The number of Walking Rugby groups in Wales grew organically from two in December 2018 to 16 just twelve months later and new groups are starting up all the time.

A range of organisations from rugby clubs to charities, Health Boards and third sector bodies are seeing the benefit of the inclusive rugby format and engaging more than 300 participants on a weekly basis.
The Aneurin Bevan Mental Health unit has worked with the Dragons Community team to set up a team of their own, training weekly at Rodney Parade.

Kevin Hale, Community Support Worker for the Aneurin Bevan Health Board Forensic Psychiatry Service, who set up the Dragons NHS Walking Rugby team said, “From a mental health point of view it’s been priceless, the social benefits, in particular, are tremendous. Many of the players were very shy at the start and quite withdrawn but confidence levels and communication skills have grown massively and they have told us Walking Rugby has helped them in other areas of their lives.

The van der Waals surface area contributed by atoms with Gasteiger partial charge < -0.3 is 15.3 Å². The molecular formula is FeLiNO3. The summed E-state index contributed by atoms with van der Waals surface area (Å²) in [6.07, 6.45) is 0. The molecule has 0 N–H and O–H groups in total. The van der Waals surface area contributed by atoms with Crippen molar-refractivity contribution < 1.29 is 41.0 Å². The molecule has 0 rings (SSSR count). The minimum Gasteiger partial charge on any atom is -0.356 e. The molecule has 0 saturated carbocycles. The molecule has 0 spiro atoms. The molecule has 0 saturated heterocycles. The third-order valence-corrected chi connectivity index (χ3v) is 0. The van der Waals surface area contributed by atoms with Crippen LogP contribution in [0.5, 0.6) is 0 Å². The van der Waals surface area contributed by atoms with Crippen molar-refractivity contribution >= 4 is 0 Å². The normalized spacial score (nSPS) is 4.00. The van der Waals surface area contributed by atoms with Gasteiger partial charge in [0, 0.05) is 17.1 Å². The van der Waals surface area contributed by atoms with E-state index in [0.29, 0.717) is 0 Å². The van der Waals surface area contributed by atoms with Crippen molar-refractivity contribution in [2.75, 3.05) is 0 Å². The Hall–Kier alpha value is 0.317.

“It started off as a means to get some of our service users active and also to have some social time afterwards to discuss any issues they’re having. It’s gone from strength to strength and we’ve opened up the opportunity so that anyone can join us at Rodney Parade on a Tuesday afternoon.

Christian Hyde now plays for the Dragons NHS team despite having lost his sight through diabetes.
“I played rugby from the age of 8 to 26. After losing my sight, I had to stop playing – and refereeing. You really miss being part of a rugby environment so being back involved in the game is huge for me and something I never thought I’d do.

“I’m already involved with the visually impaired rugby at Cardiff Blues but being a Dragons supporter, I’m thrilled to be able to train at Rodney Parade and to be involved in matches again like the recent festival. To have ten teams turn up shows the enjoyment we’re all having.”

Anne Jackson plays for Pontyclun Walking Rugby. She said “I’m the only woman at the club at the moment and we could do with more. It really is for everyone. It’s wonderful. It keeps you active – I’ve got fitter since playing Walking Rugby. We train twice a week on a Monday evening and Wednesday morning. We laugh most of the time, we all get on very well.”